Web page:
A literary term for this condition of the layering of writing is “intertextuality”; for more on that, consult this reference from the University of Wisconsin. As we think more critically about the literary significance of intertextuality in Frankenstein–a focus for our next writing project–we will do so in order to think further about the rhetorical effect of intertextuality in our writing: the fact that in the texts of our essays and projects we use and transform the texts of others. Joseph Harris refers to this as “forwarding,” our critical focal point for the project. So, we will be reading Frankenstein as critical readers, but also as student writers, seeing what we can learn from Shelley.
There are two marks of those complications (of text as woven materials) even before we begin the story. The first comes in the author’s introduction–where we learn of the complex origins of the story. And more to the point, it seems to me, we learn of the complication that our author, Mary Shelley, views her creation of the novel in very similar terms as those used by Frankenstein concerning his. She concludes the introduction bidding her “hideous progeny go forth and prosper.” The novel, apparently, is also a monster.
A second location of complication: the title page. Look at the intertextuality–the presence of one or more other texts within a text–we are confronted with before we even get past the title. As we will see, this is only the beginnings of a text that is woven by numerous connections, links, echoes, allusions to other texts.
The point I will be making in the face of this complication–of this multiplicity of texts and voices and narrators and stories–is that we need to do close reading not to find some sort of hidden meaning. I know that is what it often felt like in high school English. The problem of this novel–the problem that makes it compelling and engaging, it seems to me–is that there is too much meaning. It is hard to know what to do with it all.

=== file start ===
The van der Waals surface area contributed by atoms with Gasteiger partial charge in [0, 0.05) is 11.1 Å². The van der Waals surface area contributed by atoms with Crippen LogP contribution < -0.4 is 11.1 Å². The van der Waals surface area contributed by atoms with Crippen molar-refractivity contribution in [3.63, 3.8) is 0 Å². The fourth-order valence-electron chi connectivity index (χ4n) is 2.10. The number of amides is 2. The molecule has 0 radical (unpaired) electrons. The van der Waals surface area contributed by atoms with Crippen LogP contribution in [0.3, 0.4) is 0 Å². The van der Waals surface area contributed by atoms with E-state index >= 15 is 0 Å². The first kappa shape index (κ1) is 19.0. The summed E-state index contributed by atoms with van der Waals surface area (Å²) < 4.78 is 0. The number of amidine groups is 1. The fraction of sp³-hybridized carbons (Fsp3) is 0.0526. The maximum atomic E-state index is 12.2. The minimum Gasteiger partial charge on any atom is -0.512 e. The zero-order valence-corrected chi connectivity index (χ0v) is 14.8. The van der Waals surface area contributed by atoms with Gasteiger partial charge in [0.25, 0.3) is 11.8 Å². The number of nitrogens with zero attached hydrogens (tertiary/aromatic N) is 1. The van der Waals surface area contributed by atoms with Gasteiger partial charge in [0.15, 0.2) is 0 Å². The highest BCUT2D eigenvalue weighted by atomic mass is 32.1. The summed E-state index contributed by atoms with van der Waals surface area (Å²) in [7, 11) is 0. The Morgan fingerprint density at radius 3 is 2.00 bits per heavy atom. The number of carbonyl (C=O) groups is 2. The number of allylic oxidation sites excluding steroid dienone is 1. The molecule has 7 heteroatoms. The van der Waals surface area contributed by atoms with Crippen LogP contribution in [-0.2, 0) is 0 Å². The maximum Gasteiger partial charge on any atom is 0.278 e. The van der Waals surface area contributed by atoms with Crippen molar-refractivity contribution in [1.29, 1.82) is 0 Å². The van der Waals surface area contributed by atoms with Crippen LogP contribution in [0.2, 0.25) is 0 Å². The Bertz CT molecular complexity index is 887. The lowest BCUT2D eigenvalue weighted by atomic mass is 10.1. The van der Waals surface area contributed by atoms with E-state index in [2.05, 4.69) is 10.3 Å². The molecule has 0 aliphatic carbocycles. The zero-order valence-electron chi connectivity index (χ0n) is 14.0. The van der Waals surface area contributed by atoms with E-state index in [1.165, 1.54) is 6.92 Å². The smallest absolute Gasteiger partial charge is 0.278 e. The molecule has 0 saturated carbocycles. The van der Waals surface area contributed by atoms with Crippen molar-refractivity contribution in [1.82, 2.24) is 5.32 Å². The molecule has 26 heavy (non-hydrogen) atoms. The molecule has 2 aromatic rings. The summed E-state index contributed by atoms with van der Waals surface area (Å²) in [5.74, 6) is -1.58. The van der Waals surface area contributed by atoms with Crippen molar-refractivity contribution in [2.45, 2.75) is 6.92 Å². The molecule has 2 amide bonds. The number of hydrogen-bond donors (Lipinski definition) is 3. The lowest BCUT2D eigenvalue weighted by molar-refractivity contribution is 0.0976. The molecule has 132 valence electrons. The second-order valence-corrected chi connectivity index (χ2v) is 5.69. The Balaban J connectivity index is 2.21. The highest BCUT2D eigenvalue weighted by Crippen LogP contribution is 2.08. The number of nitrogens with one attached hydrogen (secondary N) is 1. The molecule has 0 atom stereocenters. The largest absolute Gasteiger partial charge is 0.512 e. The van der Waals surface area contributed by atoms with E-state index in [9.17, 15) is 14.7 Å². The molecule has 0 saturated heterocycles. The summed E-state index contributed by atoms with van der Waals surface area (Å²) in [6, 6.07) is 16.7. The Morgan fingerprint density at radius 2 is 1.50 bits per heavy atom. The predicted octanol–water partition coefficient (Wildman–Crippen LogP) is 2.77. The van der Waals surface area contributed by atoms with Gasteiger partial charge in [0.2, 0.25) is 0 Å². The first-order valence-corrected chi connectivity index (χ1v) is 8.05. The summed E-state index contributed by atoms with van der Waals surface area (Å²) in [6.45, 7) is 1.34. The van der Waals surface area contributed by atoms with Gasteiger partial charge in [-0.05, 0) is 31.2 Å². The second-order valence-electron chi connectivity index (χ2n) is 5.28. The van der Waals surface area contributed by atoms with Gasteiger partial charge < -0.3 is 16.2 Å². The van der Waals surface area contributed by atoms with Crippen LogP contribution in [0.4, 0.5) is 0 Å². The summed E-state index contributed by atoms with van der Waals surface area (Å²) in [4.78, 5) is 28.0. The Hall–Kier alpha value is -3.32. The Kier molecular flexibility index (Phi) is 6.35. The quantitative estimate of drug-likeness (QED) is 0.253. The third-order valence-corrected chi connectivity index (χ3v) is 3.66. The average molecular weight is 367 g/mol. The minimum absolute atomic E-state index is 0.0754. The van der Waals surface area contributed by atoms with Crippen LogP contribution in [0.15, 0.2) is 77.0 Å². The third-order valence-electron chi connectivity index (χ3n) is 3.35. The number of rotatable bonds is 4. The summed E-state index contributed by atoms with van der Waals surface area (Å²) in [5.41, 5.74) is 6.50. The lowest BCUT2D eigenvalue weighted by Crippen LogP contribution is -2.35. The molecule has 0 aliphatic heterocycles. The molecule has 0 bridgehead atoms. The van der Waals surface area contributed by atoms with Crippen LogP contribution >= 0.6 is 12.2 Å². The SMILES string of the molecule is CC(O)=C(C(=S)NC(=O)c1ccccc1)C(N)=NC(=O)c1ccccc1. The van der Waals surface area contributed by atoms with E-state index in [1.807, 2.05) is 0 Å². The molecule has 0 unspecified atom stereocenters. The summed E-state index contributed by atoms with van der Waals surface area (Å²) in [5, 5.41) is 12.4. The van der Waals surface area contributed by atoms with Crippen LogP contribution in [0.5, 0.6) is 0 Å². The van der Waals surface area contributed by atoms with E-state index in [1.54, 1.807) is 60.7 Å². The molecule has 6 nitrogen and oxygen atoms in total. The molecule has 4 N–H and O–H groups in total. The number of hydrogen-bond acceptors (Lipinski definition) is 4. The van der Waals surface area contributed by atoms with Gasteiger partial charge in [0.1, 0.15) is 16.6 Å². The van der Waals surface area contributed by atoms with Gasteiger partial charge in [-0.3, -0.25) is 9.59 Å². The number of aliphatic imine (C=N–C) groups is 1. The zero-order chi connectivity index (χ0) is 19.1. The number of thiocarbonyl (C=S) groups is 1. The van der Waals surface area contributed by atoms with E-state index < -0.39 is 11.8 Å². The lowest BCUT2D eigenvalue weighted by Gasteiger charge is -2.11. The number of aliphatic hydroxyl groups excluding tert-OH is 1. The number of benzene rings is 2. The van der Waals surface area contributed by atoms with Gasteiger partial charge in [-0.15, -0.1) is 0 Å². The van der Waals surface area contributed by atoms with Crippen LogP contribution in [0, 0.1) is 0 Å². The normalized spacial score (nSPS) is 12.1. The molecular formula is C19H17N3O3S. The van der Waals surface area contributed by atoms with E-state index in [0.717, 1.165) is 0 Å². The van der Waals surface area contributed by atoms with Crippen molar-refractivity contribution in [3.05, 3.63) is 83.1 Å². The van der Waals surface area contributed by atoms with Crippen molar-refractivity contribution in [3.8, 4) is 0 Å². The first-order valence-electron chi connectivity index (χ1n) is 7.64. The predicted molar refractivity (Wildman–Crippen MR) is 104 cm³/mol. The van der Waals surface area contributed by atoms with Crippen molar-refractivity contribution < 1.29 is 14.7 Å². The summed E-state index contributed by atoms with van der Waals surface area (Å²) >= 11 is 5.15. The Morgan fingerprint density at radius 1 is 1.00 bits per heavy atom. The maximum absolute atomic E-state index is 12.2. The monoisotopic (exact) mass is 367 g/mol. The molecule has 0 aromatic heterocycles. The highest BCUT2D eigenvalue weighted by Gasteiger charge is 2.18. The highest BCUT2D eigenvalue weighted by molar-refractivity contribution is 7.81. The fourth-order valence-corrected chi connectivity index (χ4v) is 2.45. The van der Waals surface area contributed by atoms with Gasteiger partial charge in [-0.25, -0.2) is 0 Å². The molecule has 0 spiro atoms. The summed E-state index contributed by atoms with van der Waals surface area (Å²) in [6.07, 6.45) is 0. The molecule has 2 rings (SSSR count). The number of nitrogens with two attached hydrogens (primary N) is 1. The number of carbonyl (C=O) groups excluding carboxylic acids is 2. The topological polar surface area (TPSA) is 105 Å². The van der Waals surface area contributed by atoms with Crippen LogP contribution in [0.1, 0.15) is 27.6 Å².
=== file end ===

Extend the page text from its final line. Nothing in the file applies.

By the way, speaking of this multiplicity, I wonder what you think of the Electronic Frankenstein site. It strikes me that it could help with the of kind layering of text that we start to get as early as the title page. One way to think of things–perhaps Shelley’s novel is a hypertext of sorts. Is it better to read the novel in digital form? At the same time, we can think about various “remediations” (remakes in other media, other versions) of the novel that are basic to this story–well before we get to the digital age. In particular, there is the incredibly rich film history (and before that even, theater history) in which Shelley’s story is, in a word, mashed up and retold. The first film is 1931, directed by James Whale, starring Boris Karloff as the ‘monster’. This film includes the famous line (not from the novel): “It’s Alive!” In addition to film, there are also variations on the story in print, such as The Memoirs of Elizabeth Frankenstein and The Case Book of Victor Frankenstein. Another retelling and reimagining of the novel, from other perspectives, is the well-known hypertext novel (more on this later in the term) called Patchwork Girl.
Here is a recent article that notes some of these intertextual implications (the novel as creation myth), locating the complications as early as the author’s introduction and in her biography: “Was ‘Frankenstein’ Really About Childbirth?” And finally, an article about “frankenwords,” our tendency to create words out of hyrbrids, including words with “franken” as a prefix, such as reference to a “frankenstorm.”
All of these retellings and remediations, from print to film to digital, I would argue, in fact build upon, and are inspired by, an original story that is already, and at heart, about the idea of remediation and the power and influence of telling (which is to say, retelling) a story. Like I say, it’s complicated. And that’s a good thing.
- A blog post observing the 200th anniversary of the publication of the novel in January 2018–and the continuing presence of the novel and its “monster.”
- An astronomer who claims that the night Mary Shelley conceived of her story (as discussed in her introduction) really did have the shining moon she describes.
- Frankenstein: Penetrating the Secrets of Nature. NIH site that explores Frankenstein and science.
- Mary Shelley: My Hero, by Neil Gaiman.
- Frankenstein It’s (Still) Alive: writing contest, bicentennial.
- Why Frankenstein’s Monster Haunts Queer Art.
- Pop-Culture Evolution of Frankenstein’s Monster.